She stretched her arm under again, feeling for the object. Her hand found it again. She touched the object in several places. It was cold and felt metallic. She grasped it and pulled. It was wedged against the back leg. She tugged with all her strength. After some work, the object moved. She grabbed hold of it and pulled it out from under the wardrobe.
Cate stared at the unearthed object. A thick layer of dust obscured every surface of the object. Cate blew on it, sending a cloud of dust billowing into the surrounding air. After a few sneezes, she wiped more dust away and beheld the object she had recovered.
It was a brass globe atop a rectangular stand, she surmised it was a paperweight. It was heavy. Cate studied the object, turning it over in her hands. She turned the object over, exposing the bottom. The object nearly slipped from her hands as she viewed the bottom. A thick smear of rust-colored material covered the bottom. Cate’s heart skipped a beat. Was she holding the murder weapon from a centuries old murder in her hands?
Cate sat at the library desk. A blank cursor stared back at her. The penning of her chapter on Douglas MacKenzie, the castle’s first proprietor, stalled. She pawed through her notes, searching for information to add to the chapter. As she searched, the words blurred on the page. Cate blinked a few times, trying to clear her tired eyes. She stared at her notes, finding them incomprehensible. Letters jumbled together into meaningless nonsense.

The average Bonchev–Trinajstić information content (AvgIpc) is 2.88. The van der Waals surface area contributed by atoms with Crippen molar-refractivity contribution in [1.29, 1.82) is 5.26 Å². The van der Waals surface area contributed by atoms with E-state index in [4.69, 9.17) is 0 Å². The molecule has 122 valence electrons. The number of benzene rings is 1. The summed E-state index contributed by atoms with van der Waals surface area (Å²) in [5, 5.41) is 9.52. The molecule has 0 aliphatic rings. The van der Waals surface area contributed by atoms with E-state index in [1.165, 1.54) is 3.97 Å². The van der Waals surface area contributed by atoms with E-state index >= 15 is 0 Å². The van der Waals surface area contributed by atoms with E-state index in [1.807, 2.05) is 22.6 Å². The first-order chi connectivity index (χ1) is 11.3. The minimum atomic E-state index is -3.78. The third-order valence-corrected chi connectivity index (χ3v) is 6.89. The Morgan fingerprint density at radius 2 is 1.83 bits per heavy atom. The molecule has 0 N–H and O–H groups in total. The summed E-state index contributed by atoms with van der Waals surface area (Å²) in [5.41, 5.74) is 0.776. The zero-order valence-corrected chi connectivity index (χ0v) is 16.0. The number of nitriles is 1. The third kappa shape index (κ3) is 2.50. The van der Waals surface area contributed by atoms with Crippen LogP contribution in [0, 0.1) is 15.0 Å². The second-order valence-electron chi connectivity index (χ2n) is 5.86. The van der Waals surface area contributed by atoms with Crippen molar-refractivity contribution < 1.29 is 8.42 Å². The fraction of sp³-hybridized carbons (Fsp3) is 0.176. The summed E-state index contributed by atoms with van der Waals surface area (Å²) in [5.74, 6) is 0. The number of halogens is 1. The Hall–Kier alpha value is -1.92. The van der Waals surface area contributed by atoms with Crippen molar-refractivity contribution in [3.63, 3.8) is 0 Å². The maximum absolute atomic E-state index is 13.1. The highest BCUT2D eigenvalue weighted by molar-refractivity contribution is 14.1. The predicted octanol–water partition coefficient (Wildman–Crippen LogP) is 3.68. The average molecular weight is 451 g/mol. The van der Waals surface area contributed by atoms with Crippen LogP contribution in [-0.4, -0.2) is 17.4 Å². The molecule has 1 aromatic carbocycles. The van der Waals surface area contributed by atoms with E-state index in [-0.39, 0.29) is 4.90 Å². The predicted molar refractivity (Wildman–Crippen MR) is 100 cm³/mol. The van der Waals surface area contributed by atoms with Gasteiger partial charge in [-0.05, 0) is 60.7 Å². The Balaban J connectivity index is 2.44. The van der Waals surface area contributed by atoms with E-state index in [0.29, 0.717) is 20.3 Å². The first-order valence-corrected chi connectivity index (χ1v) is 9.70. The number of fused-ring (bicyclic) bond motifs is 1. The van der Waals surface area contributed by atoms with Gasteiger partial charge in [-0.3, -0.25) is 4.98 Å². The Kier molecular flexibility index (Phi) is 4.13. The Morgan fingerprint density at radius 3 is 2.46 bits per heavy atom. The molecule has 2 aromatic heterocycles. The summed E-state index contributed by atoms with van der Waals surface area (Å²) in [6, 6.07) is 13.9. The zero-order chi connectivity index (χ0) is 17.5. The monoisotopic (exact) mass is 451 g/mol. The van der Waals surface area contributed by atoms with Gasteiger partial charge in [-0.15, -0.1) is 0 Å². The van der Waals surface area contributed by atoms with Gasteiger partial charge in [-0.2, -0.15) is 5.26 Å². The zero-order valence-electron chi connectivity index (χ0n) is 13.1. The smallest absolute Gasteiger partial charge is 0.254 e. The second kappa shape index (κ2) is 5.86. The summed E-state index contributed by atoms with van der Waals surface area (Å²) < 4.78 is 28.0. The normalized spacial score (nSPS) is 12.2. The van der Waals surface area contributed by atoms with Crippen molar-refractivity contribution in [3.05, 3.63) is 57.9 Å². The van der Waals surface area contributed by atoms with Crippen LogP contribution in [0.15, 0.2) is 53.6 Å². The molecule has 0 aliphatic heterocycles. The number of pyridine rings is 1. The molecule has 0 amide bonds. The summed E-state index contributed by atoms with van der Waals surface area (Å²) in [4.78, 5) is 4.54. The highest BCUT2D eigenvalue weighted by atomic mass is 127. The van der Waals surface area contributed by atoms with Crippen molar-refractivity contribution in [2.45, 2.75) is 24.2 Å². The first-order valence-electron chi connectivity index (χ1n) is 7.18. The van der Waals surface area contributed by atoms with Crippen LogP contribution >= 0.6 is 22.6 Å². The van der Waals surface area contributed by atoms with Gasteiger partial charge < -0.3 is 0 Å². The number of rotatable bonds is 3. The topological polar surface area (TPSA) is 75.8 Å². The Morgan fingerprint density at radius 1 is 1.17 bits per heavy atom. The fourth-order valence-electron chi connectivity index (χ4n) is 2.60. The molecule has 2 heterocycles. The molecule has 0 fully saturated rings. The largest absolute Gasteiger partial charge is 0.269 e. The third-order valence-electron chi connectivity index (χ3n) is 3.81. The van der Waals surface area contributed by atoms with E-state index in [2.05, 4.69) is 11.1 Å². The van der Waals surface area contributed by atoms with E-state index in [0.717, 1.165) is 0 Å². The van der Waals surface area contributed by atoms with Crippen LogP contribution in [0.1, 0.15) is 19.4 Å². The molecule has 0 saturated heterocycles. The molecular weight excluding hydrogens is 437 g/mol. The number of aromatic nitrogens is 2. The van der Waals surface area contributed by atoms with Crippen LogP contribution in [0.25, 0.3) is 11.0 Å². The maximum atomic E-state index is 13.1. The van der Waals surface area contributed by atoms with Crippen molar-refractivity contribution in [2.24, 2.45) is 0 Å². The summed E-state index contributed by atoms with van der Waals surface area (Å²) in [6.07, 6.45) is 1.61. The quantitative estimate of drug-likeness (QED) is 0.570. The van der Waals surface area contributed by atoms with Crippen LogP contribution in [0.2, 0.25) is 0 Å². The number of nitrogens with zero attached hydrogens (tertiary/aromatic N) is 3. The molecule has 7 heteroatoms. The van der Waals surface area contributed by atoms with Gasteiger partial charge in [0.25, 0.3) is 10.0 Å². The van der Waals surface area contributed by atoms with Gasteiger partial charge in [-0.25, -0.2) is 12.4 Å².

Cate shook her head, shutting her eyes. When she opened them, the words on the page appeared to be moving. Disgusted, she shoved the papers away from her, realizing the movement was not words but bugs. The insects scattered in all directions, hiding from the light in any dark corner they found on the desk.
Cate pushed back from the desk, standing and retreating a few steps away. While she contemplated what to do, a breeze rustled her hair. Cate snapped her head in the wind's direction, surprised to find an open black hole in place of one of the bookshelves in the room. Cate’s pulse quickened as she stared at the hole. Despite her better judgement, Cate approached the opening, trying to make out anything within. She spotted nothing except blackness.
Cate stood at the edge of the opening. Cool air drifted from the space hidden by the bookcase. She peered into the darkness. A musty smell filled the air inside. “Hello?” she called. A roaring sound barreled toward her. It filled the air around her, sounding like a train barreling ahead of rushing waters. Cate retreated a step as a new sound filled the air. Light and fluttering, Cate barely detected it after the barrage of noise moments earlier.
She shrieked and held her arms to cover her face as papers flew out of the space like bats from a cave at dusk. The black hole continued to spit papers into the library at a terrifying rate until the room’s floor was no longer visible.
Cate swallowed hard as the last few pages drifted through the air before settling in a lazy dance to the floor below. One paper wafted near Cate as it sailed through the air, landing at her feet. Black lettering, bold and thick, appeared on the upside-down page. Cate reached for it, turning it over to read it.
As she turned the page, the black letters turned scarlet red and dripped from the page. In horror, Cate threw it down, realizing the letters were written in blood. A chill shuddered through her body as the image of the single, blood-red word burned in her mind: BEWARE.